California beach closed until 2030 over sea lion harassment
In a bid to safeguard marine wildlife and provide protective space between the sea lions and human visitors, the San Diego City Council has announced the closure of Point La Jolla in California until 2030.
This drastic measure comes in response to persistent issues with tourists interfering with the natural habitat of the beach’s resident sea lion population.
The beach has long been a hotspot for tourists who come to bask under the sun and catch a glimpse of the thriving sea lions that call this approximately 150-yard stretch of coastline home. Here, these marine mammals use the beach to rest, mate, and raise their young.
By an 8-0 vote, it was unanimously decided to extend a City Council-approved six-month seasonal closure from last year to 2030 in response to ongoing disruptive incidents involving both visitors and sea lions. These incidents encompass harassment and intrusive behavior.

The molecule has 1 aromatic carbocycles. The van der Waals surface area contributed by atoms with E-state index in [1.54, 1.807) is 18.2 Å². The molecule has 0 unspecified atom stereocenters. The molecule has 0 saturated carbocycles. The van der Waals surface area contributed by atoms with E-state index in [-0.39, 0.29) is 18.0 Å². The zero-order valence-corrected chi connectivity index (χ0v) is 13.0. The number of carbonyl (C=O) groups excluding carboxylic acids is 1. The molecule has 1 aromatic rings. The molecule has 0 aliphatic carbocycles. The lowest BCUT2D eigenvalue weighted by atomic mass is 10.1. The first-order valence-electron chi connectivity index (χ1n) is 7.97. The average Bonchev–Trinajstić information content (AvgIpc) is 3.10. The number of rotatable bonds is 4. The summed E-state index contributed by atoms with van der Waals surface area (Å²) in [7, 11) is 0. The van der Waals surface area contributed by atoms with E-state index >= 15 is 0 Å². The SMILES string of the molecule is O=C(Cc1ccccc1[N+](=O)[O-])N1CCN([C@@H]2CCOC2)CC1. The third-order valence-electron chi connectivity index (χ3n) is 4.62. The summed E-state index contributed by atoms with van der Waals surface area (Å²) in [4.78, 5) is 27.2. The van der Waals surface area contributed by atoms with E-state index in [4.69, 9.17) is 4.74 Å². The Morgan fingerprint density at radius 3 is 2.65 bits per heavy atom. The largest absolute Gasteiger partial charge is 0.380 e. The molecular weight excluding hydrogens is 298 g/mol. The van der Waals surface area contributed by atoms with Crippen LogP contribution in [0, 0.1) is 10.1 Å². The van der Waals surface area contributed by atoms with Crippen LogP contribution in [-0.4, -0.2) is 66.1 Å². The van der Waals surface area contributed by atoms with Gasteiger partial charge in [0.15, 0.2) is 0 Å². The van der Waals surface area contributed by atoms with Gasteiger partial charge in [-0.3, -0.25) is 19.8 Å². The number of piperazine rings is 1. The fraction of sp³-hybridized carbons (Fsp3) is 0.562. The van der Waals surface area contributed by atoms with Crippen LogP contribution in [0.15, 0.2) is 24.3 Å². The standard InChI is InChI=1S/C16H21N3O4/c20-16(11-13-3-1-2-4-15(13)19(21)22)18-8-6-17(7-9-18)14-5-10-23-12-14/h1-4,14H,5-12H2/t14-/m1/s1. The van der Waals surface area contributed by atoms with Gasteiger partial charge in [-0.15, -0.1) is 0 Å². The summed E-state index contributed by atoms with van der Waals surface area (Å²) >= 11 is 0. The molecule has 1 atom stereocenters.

Bouts of animal harassment in a California beach
Cherlyn Cac, a senior planner from the city’s parks and recreation department, explained that the initial closure was put in place due to incidents of harassment and troubling interactions between people and the animal population.
People would try to approach the sea lions and take selfies with them.
In 2021, as reported by the San Diego Union-Tribune, a sea lion pup died at the La Jolla Cove. The pup was driven toward a cliff by a group of people and was repeatedly injured by waves striking the rocks.
“It is important to note that the year-round closure would be in effect until the city can adopt long-term strategies to manage the area,” Cac said.
This closure aims to ensure a harmonious coexistence between the mammals and the people, thereby preventing any potential breaches of the Marine Mammal Protection Act.